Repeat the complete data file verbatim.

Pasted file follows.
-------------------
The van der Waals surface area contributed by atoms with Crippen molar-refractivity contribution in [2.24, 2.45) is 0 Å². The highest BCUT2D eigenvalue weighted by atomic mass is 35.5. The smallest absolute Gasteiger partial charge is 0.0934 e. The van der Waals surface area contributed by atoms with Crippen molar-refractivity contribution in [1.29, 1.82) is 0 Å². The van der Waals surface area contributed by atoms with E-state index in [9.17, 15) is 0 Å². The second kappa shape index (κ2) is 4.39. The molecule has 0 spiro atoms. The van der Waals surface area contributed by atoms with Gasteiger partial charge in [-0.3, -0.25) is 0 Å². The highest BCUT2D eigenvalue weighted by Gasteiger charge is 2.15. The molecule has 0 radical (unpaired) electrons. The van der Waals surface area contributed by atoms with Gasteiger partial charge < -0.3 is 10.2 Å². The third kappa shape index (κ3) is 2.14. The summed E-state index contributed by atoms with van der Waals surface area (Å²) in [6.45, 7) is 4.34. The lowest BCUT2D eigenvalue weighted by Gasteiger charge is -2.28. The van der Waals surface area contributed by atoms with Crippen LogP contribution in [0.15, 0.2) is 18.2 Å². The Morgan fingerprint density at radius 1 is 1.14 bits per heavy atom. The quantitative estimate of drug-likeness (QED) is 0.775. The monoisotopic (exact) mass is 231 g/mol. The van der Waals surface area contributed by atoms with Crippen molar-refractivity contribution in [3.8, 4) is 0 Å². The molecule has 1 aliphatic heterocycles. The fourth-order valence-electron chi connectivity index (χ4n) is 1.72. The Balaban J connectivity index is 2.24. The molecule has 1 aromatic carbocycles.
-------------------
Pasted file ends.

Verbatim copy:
The van der Waals surface area contributed by atoms with Crippen molar-refractivity contribution in [2.24, 2.45) is 0 Å². The highest BCUT2D eigenvalue weighted by atomic mass is 35.5. The smallest absolute Gasteiger partial charge is 0.0934 e. The van der Waals surface area contributed by atoms with Crippen molar-refractivity contribution in [1.29, 1.82) is 0 Å². The van der Waals surface area contributed by atoms with E-state index in [9.17, 15) is 0 Å². The second kappa shape index (κ2) is 4.39. The molecule has 0 spiro atoms. The van der Waals surface area contributed by atoms with Gasteiger partial charge in [-0.3, -0.25) is 0 Å². The highest BCUT2D eigenvalue weighted by Gasteiger charge is 2.15. The molecule has 0 radical (unpaired) electrons. The van der Waals surface area contributed by atoms with Gasteiger partial charge < -0.3 is 10.2 Å². The third kappa shape index (κ3) is 2.14. The summed E-state index contributed by atoms with van der Waals surface area (Å²) in [6.45, 7) is 4.34. The lowest BCUT2D eigenvalue weighted by Gasteiger charge is -2.28. The van der Waals surface area contributed by atoms with Crippen LogP contribution in [0.15, 0.2) is 18.2 Å². The Morgan fingerprint density at radius 1 is 1.14 bits per heavy atom. The quantitative estimate of drug-likeness (QED) is 0.775. The monoisotopic (exact) mass is 231 g/mol. The van der Waals surface area contributed by atoms with Crippen molar-refractivity contribution in [3.8, 4) is 0 Å². The molecule has 1 aliphatic heterocycles. The fourth-order valence-electron chi connectivity index (χ4n) is 1.72. The Balaban J connectivity index is 2.24. The molecule has 1 aromatic carbocycles.